I picked up the artefact next time I came to Russia: two massive boxes with hundreds of sheets of dried plants. The herbarium was a study material distributed widely in Soviet schools to educate the children about USSR’s vast territories: from the newly adjoined Asian republics to Siberia and Caucasus. Each plant had a name a naïve illustration next to it showing the scene from the place where it had been collected: a woman harvesting grapes in Crimea, a man walking the donkey in one of the East Asian countries.

One of the herbarium’s chapters was about the Kazakh steppe. It had some weeds whose names I heard from my grandmother: sagebrush, feather brush. The illustration showed a smiling man in a wide-brimmed straw hat with the yolk-yellow deserted landscape in the background.

The Debris paintings are made with the traces of the Kazakh steppe plants: a laborious mark-making process that I developed to replace my agency with that of the non-human witnesses. Each painting is an exercise in accumulating absences,  layering them one after another to contain a narrative within silences.

The Friendship Garden
Garage Museum of Contemporary Art


The Friendship Garden is a project initiated as part of the Field Research. By championing strategies of resistance and bringing to light the places, events, and people often neglected by or recouped from dominant histories, the Field Research challenges the leading positions of dominant agents of knowledge, liberating knowledge from belonging to one discipline, one culture or one narrative, and breaks free from the prevailing impermeability of academic and archival institutions in the post-Soviet spaces. 

The Friendship Garden investigates the land cultivation practices of Soviet women and their role in female self-expression, creativity, and independence.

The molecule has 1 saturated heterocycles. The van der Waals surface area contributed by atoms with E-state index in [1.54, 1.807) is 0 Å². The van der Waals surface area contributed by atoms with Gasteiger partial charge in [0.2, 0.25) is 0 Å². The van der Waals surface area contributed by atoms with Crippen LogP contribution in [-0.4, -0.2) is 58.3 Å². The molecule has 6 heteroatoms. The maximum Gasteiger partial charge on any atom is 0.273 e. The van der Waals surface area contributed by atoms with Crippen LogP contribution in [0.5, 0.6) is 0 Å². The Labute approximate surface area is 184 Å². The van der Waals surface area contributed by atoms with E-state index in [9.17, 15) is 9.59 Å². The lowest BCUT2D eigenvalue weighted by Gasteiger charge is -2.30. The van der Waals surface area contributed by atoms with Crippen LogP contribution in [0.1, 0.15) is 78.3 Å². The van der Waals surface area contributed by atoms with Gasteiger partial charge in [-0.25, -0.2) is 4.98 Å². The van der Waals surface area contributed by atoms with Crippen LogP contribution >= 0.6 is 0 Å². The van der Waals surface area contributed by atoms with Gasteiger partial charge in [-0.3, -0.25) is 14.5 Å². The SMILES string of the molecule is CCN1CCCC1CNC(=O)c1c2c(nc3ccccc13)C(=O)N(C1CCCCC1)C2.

Home-grown food provided the promise of autonomy in the authoritarian state, and gardens and allotments fostered intricate support structures that connected neighbors, scarce tools, labor, and produce. Like many other female practices of the Soviet era, gardening has been largely overlooked and has escaped artistic enquiry. The research opens up complex discussions around the state, the body, womanhood, the female connection to land, and friendship as an alternative economic force.

The starting point for the project is the history of Friendship, an allotment garden cooperative where Grotova’s great-grandmother Klavdia and her daughter Marina, the artist’s grandmother, had a plot for three decades starting from the 1960s, in the aftermath of their return from ALZHIR-Akmolinsk Camp for Wives of Traitors to the Motherland. Friendship was situated in the Urals, bordering the vast forest that camouflaged a myriad of nuclear research towns. The garden’s timeline ran parallel to the Cold War but existed outside official history, instead being in sync with the lunar cycles, plants, and lives of the female gardeners. The allotment garden was set up with the help of other women formerly imprisoned in ALZHIR and became a site where their trauma could be processed and their new-found freedom made sense of through engagement with the earth. Since the garden also served as the main source of food, the wellbeing of the family and all the neighbors depended on collaboration and, quite literally, friendship. The project delves into personal history and uses it as a prompt to imagine alternative economic systems based on friendship, cooperation, and care.

In 2021 Grotova visited women’s gardens that have been overlooked or erased from public memory. They are scattered from Yakutia and Kazakhstan to western Russia and Ukraine, each presenting a unique story and an empowering vision of perseverance and resistance. Grotova is interested in re-actualizing the gardens’ lost histories and unraveling power’s relationship to memory and the politics of forgetting. Through her research and artistic work, the artist hopes to re-situate the grandmothers’ knowledge in the world.

The Waters of the Volga
Oslo Kunstforening


The project is based on my poem about a trip to the Volga River, my great grandmother’s birthplace. Performed in collaboration with Syowia Kyambi at the Oslo Kunstforening.

The series of drawings is made with river waters, debris and graphite.